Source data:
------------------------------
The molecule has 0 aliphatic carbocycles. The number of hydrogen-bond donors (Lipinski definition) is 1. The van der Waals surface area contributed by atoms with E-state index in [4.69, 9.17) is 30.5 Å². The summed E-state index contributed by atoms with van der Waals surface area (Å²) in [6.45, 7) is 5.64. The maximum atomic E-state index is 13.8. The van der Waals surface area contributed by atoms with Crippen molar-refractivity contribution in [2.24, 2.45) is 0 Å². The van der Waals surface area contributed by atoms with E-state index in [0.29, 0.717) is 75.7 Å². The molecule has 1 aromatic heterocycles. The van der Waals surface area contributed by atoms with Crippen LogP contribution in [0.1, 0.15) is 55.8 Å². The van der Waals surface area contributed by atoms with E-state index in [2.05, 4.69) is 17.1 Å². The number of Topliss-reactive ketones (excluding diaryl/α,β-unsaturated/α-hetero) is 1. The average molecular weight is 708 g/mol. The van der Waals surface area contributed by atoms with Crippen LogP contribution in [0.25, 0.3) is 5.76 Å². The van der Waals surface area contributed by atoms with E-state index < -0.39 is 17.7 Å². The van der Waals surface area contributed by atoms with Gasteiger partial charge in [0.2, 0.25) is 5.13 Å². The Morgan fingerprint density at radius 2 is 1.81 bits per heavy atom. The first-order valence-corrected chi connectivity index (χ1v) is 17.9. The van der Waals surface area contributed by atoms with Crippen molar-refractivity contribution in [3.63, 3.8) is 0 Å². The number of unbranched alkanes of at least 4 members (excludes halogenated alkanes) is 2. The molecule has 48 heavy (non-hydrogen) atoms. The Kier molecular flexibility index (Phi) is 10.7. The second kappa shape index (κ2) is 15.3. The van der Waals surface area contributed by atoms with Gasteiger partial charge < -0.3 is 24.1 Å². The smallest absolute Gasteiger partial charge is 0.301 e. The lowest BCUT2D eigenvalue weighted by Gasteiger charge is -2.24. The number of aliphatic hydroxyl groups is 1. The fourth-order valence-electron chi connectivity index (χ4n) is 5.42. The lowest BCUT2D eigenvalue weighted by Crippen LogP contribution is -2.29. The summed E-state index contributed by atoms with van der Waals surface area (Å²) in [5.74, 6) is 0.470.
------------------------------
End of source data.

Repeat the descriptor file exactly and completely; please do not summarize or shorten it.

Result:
The molecule has 0 aliphatic carbocycles. The number of hydrogen-bond donors (Lipinski definition) is 1. The van der Waals surface area contributed by atoms with E-state index in [4.69, 9.17) is 30.5 Å². The summed E-state index contributed by atoms with van der Waals surface area (Å²) in [6.45, 7) is 5.64. The maximum atomic E-state index is 13.8. The van der Waals surface area contributed by atoms with Crippen molar-refractivity contribution in [2.24, 2.45) is 0 Å². The van der Waals surface area contributed by atoms with E-state index in [0.29, 0.717) is 75.7 Å². The molecule has 1 aromatic heterocycles. The van der Waals surface area contributed by atoms with Crippen LogP contribution in [0.1, 0.15) is 55.8 Å². The van der Waals surface area contributed by atoms with E-state index in [2.05, 4.69) is 17.1 Å². The number of Topliss-reactive ketones (excluding diaryl/α,β-unsaturated/α-hetero) is 1. The average molecular weight is 708 g/mol. The van der Waals surface area contributed by atoms with Crippen LogP contribution in [0.25, 0.3) is 5.76 Å². The van der Waals surface area contributed by atoms with E-state index < -0.39 is 17.7 Å². The van der Waals surface area contributed by atoms with Gasteiger partial charge in [0.2, 0.25) is 5.13 Å². The Morgan fingerprint density at radius 2 is 1.81 bits per heavy atom. The first-order valence-corrected chi connectivity index (χ1v) is 17.9. The van der Waals surface area contributed by atoms with Crippen molar-refractivity contribution in [3.63, 3.8) is 0 Å². The number of unbranched alkanes of at least 4 members (excludes halogenated alkanes) is 2. The molecule has 48 heavy (non-hydrogen) atoms. The Kier molecular flexibility index (Phi) is 10.7. The second kappa shape index (κ2) is 15.3. The van der Waals surface area contributed by atoms with Gasteiger partial charge < -0.3 is 24.1 Å². The smallest absolute Gasteiger partial charge is 0.301 e. The lowest BCUT2D eigenvalue weighted by Gasteiger charge is -2.24. The number of aliphatic hydroxyl groups is 1. The fourth-order valence-electron chi connectivity index (χ4n) is 5.42. The lowest BCUT2D eigenvalue weighted by Crippen LogP contribution is -2.29. The summed E-state index contributed by atoms with van der Waals surface area (Å²) in [5.74, 6) is 0.470.